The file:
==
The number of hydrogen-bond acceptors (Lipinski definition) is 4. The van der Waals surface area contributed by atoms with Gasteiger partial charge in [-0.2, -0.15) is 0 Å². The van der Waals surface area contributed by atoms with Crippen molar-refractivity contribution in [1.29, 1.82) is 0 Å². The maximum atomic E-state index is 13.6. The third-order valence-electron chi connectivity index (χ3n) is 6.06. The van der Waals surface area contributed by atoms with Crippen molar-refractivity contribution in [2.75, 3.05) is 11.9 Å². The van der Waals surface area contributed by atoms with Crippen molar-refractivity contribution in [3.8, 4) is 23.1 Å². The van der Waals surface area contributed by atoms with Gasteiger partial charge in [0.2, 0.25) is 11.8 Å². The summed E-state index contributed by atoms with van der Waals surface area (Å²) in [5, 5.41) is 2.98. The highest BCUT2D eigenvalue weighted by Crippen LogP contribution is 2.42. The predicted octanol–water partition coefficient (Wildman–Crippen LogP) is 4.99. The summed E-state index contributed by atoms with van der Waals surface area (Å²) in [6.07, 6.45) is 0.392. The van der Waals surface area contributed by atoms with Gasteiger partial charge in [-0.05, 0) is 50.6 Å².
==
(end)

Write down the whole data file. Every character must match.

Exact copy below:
The number of hydrogen-bond acceptors (Lipinski definition) is 4. The van der Waals surface area contributed by atoms with Gasteiger partial charge in [-0.2, -0.15) is 0 Å². The van der Waals surface area contributed by atoms with Crippen molar-refractivity contribution in [1.29, 1.82) is 0 Å². The maximum atomic E-state index is 13.6. The third-order valence-electron chi connectivity index (χ3n) is 6.06. The van der Waals surface area contributed by atoms with Crippen molar-refractivity contribution in [2.75, 3.05) is 11.9 Å². The van der Waals surface area contributed by atoms with Crippen molar-refractivity contribution in [3.8, 4) is 23.1 Å². The van der Waals surface area contributed by atoms with Gasteiger partial charge in [0.2, 0.25) is 11.8 Å². The summed E-state index contributed by atoms with van der Waals surface area (Å²) in [5, 5.41) is 2.98. The highest BCUT2D eigenvalue weighted by Crippen LogP contribution is 2.42. The predicted octanol–water partition coefficient (Wildman–Crippen LogP) is 4.99. The summed E-state index contributed by atoms with van der Waals surface area (Å²) in [6.07, 6.45) is 0.392. The van der Waals surface area contributed by atoms with Gasteiger partial charge in [-0.05, 0) is 50.6 Å².